’Hopper explosion has trout firing
  |  First Published: February 2005

As I write this article we are right in the middle of the holiday season, which means that fishing the local streams is like attending the Boxing Day cricket match at the MCG. Crowds everywhere and barely a metre of water left unfished. However that will all change in the next two to three weeks when the holiday makers return to work and school and we return to ‘normal’ numbers.

The fishing in East Gippsland has generally been very good over the first month of summer. Our weather has been quite mild and we have received above average rainfall over the mountains, which means that the streams are all flowing well and are in top condition. Water temperature is also just right for the fish.

The other thing that is happening all over our area is the explosion of small to medium sized grasshoppers which should see us experience a fantastic ’hopper season this year.

The bush fires of two years ago are largely a thing of the past but they have changed the conditions of some of our streams. The top end of the Mitta Mitta River (or Big River) is a good example. Before the fires this river was surrounded by native forest, trees, undergrowth, blackberries and all sorts of foliage. The fire ravaged this area and consequently the canopy of trees no longer exists as it did before. Sun light is now able to penetrate to the valley floor and where there was scrub there is now grass along lots of the river bank. The grasshoppers are finding this grass much to their liking and are around in big numbers.

The upper Mitta Mitta River is fishing well for all forms of fishing. Worms have been very successful with fish up to 1.5kg being taken. A group of local anglers walked into the Black Duck Hole recently and did very well using worms. To access the Black Duck Hole requires a long downhill trek via an old closed 4WD track and a very hard uphill walk back to the main road. Hard going, but this isolated hole has produced some great fishing over the years. Spinner fishers are also taking their fair share of fish and the fly fishing is just starting to hit its peak.

The fly fishers have been successful using nymphs but good numbers of trout are also being taken on dry flies and this trend should continue over the next few months. Good flies include Royal Wulff, Elk Hair Caddis (evening), Red Tag and any of the popular ’hopper patterns.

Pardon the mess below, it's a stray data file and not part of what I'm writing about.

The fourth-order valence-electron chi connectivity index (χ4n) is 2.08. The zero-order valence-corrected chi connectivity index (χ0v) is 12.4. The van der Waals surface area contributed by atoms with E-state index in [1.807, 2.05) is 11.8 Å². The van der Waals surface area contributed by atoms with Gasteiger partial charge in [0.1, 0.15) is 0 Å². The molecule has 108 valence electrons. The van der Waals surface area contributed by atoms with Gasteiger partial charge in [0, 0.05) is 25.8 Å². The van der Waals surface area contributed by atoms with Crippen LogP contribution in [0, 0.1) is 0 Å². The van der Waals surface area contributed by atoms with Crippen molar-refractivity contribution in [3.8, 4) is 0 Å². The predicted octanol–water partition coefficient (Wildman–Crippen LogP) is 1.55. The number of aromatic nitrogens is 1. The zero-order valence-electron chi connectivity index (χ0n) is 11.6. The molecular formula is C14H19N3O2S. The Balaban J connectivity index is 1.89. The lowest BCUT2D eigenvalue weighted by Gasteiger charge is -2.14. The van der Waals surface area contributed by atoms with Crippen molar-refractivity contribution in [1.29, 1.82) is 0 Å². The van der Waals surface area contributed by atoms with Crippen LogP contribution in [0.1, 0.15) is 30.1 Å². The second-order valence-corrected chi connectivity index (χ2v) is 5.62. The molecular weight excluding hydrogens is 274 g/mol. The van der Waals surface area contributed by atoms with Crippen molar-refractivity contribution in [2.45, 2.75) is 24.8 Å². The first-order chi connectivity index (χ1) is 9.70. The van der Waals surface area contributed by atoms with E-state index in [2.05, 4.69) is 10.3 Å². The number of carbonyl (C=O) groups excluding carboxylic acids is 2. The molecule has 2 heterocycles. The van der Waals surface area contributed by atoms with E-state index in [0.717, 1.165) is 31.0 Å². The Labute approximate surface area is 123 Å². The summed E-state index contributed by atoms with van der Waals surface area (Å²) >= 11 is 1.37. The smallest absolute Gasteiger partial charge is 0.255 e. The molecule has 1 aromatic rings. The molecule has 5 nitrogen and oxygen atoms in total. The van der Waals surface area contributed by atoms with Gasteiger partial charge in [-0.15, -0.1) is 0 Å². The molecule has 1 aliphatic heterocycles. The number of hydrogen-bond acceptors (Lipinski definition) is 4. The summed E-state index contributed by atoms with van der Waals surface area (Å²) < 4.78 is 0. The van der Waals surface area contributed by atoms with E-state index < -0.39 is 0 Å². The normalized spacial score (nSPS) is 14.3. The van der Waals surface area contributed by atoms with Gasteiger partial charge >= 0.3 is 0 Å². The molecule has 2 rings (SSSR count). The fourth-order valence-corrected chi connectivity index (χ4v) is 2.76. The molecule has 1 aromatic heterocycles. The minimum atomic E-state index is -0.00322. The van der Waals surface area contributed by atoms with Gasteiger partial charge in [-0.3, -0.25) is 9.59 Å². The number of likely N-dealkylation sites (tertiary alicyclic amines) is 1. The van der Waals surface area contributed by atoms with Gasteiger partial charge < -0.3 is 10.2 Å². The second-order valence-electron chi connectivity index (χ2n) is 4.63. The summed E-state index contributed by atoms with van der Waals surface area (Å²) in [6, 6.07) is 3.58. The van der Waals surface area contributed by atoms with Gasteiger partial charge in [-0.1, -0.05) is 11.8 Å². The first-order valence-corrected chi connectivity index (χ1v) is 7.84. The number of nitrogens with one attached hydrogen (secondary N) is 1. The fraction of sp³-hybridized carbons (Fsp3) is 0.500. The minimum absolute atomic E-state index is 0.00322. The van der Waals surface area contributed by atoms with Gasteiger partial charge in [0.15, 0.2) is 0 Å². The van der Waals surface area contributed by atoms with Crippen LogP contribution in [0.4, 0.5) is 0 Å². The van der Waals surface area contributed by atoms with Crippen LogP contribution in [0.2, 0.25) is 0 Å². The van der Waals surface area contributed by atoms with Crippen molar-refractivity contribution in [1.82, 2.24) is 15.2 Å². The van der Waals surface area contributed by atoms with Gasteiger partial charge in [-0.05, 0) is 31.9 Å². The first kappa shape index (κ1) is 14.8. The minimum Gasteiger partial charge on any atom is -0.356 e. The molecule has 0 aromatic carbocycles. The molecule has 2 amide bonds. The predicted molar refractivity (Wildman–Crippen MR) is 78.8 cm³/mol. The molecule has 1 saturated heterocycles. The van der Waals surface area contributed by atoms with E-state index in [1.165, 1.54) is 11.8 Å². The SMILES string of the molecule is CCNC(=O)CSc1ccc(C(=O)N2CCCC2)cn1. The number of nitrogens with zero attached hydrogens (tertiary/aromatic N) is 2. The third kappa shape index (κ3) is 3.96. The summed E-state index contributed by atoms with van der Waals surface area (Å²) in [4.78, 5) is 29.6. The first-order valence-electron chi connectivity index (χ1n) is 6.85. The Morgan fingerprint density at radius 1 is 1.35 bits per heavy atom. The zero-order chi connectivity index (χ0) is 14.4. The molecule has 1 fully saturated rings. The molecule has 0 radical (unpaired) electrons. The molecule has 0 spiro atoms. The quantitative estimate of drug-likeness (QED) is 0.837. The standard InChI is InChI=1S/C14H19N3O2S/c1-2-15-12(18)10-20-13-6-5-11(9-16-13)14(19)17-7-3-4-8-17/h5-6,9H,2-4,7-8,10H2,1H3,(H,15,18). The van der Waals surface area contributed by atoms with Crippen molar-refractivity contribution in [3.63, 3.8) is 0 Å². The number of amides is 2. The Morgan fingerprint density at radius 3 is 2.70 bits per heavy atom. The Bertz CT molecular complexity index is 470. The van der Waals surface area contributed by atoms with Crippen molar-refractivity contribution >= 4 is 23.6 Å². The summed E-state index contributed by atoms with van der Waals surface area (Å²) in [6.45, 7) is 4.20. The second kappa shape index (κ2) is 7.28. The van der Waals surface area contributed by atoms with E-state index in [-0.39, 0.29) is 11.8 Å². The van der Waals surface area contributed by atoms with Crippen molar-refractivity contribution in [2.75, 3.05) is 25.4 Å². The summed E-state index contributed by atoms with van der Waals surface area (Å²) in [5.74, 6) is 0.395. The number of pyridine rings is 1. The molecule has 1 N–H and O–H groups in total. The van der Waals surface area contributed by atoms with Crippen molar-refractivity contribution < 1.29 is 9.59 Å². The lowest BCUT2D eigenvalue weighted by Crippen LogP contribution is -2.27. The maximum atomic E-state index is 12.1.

Like the Mitta Mitta River, the Bundarra River is running clear and fishing well. Its sister river, the Cobungra, is also running well and fishing reasonably well and should improve significantly once the grasshopper fishing takes off. This stream is always a favourite of the trout in late summer and early autumn and is usually excellent once the ’hoppers put in an appearance. The Livingstone Creek around the Cassils area is also fishing quite well for mainly smaller fish.

The Delegate River has not always been at its best this season. Reasonable fishing has occurred on some days and pretty ordinary fishing on other days. The mayfly hatches that this stream is renowned for have not really fired up. The flow is still fairly low however the fishing has now come good and fish up to 1.4kg and being taken, particularly by the fly fishers. The Delegate River should provide some great fishing over the next few months particularly to those using grasshoppers.

The rivers around Dargo have been fishing well and should continue to do so until we get a spate of hot weather which usually knocks the fishing around in this area. The Dargo River is fishing reasonably well but the best fishing seems to be in the Crooked River and the Wonangatta River with the Wongungarra River worth a look. This area has been badly hit by drought conditions over the past 6 or more years but with a couple of good season under its belt, the fish stocks are recovering.

To sum up, I believe that we are going to get some terrific trout fishing over the next few months. Just remember to practice some catch and release and it could be a year to remember.

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